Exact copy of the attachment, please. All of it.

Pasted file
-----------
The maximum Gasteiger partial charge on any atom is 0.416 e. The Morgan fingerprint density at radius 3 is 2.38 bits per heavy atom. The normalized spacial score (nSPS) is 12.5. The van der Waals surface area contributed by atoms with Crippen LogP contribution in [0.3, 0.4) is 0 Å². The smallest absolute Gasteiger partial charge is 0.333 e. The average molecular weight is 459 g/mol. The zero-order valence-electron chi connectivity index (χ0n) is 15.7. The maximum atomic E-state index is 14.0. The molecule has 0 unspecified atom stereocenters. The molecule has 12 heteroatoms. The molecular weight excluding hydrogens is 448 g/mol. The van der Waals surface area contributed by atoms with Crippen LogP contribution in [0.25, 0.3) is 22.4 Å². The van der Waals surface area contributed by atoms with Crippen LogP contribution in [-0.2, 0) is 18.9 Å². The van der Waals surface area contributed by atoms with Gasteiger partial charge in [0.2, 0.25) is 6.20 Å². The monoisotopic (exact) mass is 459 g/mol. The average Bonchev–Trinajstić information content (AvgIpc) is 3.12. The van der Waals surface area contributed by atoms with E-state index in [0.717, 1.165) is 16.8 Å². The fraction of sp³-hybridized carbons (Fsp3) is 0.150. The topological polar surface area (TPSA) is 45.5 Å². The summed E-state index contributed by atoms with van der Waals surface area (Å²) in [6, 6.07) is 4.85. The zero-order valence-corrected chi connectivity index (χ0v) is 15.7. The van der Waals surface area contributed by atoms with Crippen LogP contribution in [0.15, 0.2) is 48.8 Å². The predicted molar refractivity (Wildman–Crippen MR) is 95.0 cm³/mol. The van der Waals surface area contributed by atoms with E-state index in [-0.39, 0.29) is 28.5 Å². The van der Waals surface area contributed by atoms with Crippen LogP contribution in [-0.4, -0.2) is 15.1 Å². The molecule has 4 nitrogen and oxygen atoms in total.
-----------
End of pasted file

The maximum Gasteiger partial charge on any atom is 0.416 e. The Morgan fingerprint density at radius 3 is 2.38 bits per heavy atom. The normalized spacial score (nSPS) is 12.5. The van der Waals surface area contributed by atoms with Crippen LogP contribution in [0.3, 0.4) is 0 Å². The smallest absolute Gasteiger partial charge is 0.333 e. The average molecular weight is 459 g/mol. The zero-order valence-electron chi connectivity index (χ0n) is 15.7. The maximum atomic E-state index is 14.0. The molecule has 0 unspecified atom stereocenters. The molecule has 12 heteroatoms. The molecular weight excluding hydrogens is 448 g/mol. The van der Waals surface area contributed by atoms with Crippen LogP contribution in [0.25, 0.3) is 22.4 Å². The van der Waals surface area contributed by atoms with Crippen LogP contribution in [-0.2, 0) is 18.9 Å². The van der Waals surface area contributed by atoms with Gasteiger partial charge in [0.2, 0.25) is 6.20 Å². The monoisotopic (exact) mass is 459 g/mol. The average Bonchev–Trinajstić information content (AvgIpc) is 3.12. The van der Waals surface area contributed by atoms with E-state index in [0.717, 1.165) is 16.8 Å². The fraction of sp³-hybridized carbons (Fsp3) is 0.150. The topological polar surface area (TPSA) is 45.5 Å². The summed E-state index contributed by atoms with van der Waals surface area (Å²) in [6, 6.07) is 4.85. The zero-order valence-corrected chi connectivity index (χ0v) is 15.7. The van der Waals surface area contributed by atoms with Crippen LogP contribution in [0.15, 0.2) is 48.8 Å². The predicted molar refractivity (Wildman–Crippen MR) is 95.0 cm³/mol. The van der Waals surface area contributed by atoms with E-state index in [-0.39, 0.29) is 28.5 Å². The van der Waals surface area contributed by atoms with Crippen LogP contribution in [-0.4, -0.2) is 15.1 Å². The molecule has 4 nitrogen and oxygen atoms in total.